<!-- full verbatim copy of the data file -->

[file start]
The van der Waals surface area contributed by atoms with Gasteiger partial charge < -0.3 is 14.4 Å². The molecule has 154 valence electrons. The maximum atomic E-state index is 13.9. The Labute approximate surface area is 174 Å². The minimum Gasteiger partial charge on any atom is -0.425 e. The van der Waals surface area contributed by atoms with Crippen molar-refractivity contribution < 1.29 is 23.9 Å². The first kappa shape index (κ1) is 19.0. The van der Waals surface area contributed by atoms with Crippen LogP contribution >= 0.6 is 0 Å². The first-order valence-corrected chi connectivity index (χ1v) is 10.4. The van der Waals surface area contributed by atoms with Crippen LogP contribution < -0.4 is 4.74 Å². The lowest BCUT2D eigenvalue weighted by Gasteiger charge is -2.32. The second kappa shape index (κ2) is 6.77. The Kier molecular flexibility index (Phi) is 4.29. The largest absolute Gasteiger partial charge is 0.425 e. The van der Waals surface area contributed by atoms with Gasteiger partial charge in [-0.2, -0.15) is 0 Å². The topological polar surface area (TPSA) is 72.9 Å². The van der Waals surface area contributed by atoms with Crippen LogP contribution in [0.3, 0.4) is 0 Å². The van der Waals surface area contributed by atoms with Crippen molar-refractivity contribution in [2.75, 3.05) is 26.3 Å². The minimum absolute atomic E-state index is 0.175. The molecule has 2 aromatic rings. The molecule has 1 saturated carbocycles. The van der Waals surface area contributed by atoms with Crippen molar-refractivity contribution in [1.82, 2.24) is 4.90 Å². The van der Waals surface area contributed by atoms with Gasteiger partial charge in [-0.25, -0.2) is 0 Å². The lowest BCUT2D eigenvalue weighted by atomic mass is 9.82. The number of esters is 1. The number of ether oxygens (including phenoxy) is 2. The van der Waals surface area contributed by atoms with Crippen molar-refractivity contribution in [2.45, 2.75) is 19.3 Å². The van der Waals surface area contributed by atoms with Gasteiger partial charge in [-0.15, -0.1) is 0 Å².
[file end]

The van der Waals surface area contributed by atoms with Gasteiger partial charge < -0.3 is 14.4 Å². The molecule has 154 valence electrons. The maximum atomic E-state index is 13.9. The Labute approximate surface area is 174 Å². The minimum Gasteiger partial charge on any atom is -0.425 e. The van der Waals surface area contributed by atoms with Crippen molar-refractivity contribution < 1.29 is 23.9 Å². The first kappa shape index (κ1) is 19.0. The van der Waals surface area contributed by atoms with Crippen LogP contribution >= 0.6 is 0 Å². The first-order valence-corrected chi connectivity index (χ1v) is 10.4. The van der Waals surface area contributed by atoms with Crippen LogP contribution < -0.4 is 4.74 Å². The lowest BCUT2D eigenvalue weighted by Gasteiger charge is -2.32. The second kappa shape index (κ2) is 6.77. The Kier molecular flexibility index (Phi) is 4.29. The largest absolute Gasteiger partial charge is 0.425 e. The van der Waals surface area contributed by atoms with Gasteiger partial charge in [-0.2, -0.15) is 0 Å². The topological polar surface area (TPSA) is 72.9 Å². The van der Waals surface area contributed by atoms with Crippen LogP contribution in [0.3, 0.4) is 0 Å². The van der Waals surface area contributed by atoms with Crippen molar-refractivity contribution in [2.75, 3.05) is 26.3 Å². The minimum absolute atomic E-state index is 0.175. The molecule has 2 aromatic rings. The molecule has 1 saturated carbocycles. The van der Waals surface area contributed by atoms with Crippen molar-refractivity contribution in [1.82, 2.24) is 4.90 Å². The van der Waals surface area contributed by atoms with Gasteiger partial charge in [-0.25, -0.2) is 0 Å². The lowest BCUT2D eigenvalue weighted by atomic mass is 9.82. The number of esters is 1. The number of ether oxygens (including phenoxy) is 2. The van der Waals surface area contributed by atoms with Crippen molar-refractivity contribution in [2.45, 2.75) is 19.3 Å². The van der Waals surface area contributed by atoms with Gasteiger partial charge in [-0.15, -0.1) is 0 Å².